During the study cohort’s inclusion period (2003-2013), pediatric palliative care was not available in Denmark. Even presently, it is uncommon. I have one personal friend, a neonatologist, from Denmark who has stated the idea seems foreign outside of pediatric oncology – clearly not one that has a standing even today in the Neonatal ICU. In Norway, the establishment of PC for children is also rather nascent (2012), as it is in Sweden (2015). Throughout the Nordic countries, then, it would appear that the provision of palliative care for children with any number of life-limiting conditions may receive palliative care – most often at home. In their statement regarding nusinersen and SMA, published in 2018, the American Academy of Neurology did not explicitly address the concomitant use of pediatric PC.

Kukulka et al. relate in their paper that a through a mixed methods methodology they were able to ascertain two distinct themes of stakeholder needs: biopsychosocial (falling within the longstanding construct of health care and its services), and spiritual and emotional well-being (what palliative care often adds to the biopsychosocial model – bringing with it inclusiveness of spirituality, meaning-making, and ongoing emotional support. The authors used the 40-item ALS Assessment Questionnaire (ALSAQ-40), in addition to semi-structured interviews with both patients and clinicians. This tool helped to quantify the frequency of concerns across 6 domains: the need for caregiving help; education on ALS & ALS care; social support; transportation and other resources to preserve independence, and the impact of ALS on spiritual and emotional well-being. To this reviewer, it would seem beneficial if in addition to the Revised Hammersmith Functional Motor Scale for SMA a similar tool to the ALSAQ-40 might be helpful in assessing parent needs in caring for their children.

Two additional papers address the child with a life-limiting neurologic condition. In Jui-Chun, F., Wei-Wen, W. U., Miao-Ju, C., Shu-Yuan, L., & Su-Fen, C., the care needs of parents whose children have adrenoleukodystophy (ALD) are also explored. In this qualitative study, 7 parents were interviewed, who divided their care needs into 3 distinct phases: 1) from pathogenesis to diagnosis, 2) a period of rapid degeneration and accompanying deterioration of physiologic functions, and 3) a final period from being bedridden until death. Each of these phases required varying support, from initialing integrating resources and care provision, on to a rapid acquisition of information and support about ALD, and finally to the establishment and provision of long-term care. Parents moved through individual experiences of initial shock, helplessness and chaos on to recognizable stages of grief and loss – finally accepting their reality and accompanying their children through even a limited life, without pain.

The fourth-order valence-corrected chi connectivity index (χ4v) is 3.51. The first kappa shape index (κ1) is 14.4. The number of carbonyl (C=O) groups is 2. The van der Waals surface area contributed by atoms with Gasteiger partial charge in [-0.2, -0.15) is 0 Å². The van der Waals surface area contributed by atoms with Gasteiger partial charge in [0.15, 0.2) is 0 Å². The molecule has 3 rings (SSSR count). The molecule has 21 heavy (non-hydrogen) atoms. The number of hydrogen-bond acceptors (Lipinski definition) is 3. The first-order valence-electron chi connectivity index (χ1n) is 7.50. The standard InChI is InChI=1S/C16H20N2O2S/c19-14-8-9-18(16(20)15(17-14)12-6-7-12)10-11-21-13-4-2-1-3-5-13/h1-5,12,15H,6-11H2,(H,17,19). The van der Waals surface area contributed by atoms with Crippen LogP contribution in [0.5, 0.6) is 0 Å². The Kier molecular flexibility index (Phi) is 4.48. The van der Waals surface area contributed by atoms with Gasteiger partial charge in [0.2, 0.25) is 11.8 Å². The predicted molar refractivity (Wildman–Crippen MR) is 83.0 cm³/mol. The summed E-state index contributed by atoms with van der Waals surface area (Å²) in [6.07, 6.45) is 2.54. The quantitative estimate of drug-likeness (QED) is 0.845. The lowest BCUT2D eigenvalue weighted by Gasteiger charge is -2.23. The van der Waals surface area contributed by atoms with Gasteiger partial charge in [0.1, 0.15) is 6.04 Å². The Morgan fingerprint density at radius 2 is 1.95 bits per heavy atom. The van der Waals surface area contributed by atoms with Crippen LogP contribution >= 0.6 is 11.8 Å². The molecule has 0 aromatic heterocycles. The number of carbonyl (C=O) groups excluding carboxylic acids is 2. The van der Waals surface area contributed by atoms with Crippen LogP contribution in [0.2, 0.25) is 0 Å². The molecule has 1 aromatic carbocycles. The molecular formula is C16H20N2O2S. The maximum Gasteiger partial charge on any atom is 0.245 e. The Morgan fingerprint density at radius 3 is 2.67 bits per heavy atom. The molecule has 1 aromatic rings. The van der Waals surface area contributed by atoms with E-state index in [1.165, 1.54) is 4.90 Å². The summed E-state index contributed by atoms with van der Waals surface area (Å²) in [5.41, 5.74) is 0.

Nelson et al. present the evaluation of mortality following the placement of a feeding tube in a broad array of pediatrics neurological conditions.  Their Canadian cohort ranged from 13 months of age through 17 years. Their overall cohort size (n=948) exceeds any previously reported. While inclusive of genetic, metabolic, malignancy or epilepsy-related diagnoses, the greatest preponderance of children in the study cohort had cerebral palsy, a degenerative CNS disease, or brain and spinal cord malformations (combined total here being 834 patients, 88% of the entire study cohort). Seventy-five percent of patients remained alive 5 years following their gastrostomy tube placement. There were no significant changes in periodic hospital days before or after the G-tube was placed, presumed to reflect the overall illness condition and frailty of this population of children with neurologic impairment.

So, what do we tell parents about the G-tube? It may be beneficial in a nutrition provision sense, and it certainly doesn’t hurt or negatively impact overall patient mortality. Understandably, however, this message must be conveyed with an explanation of the child’s neurologic condition, overall frailty, and clearly that the G-tube is not “life-saving”.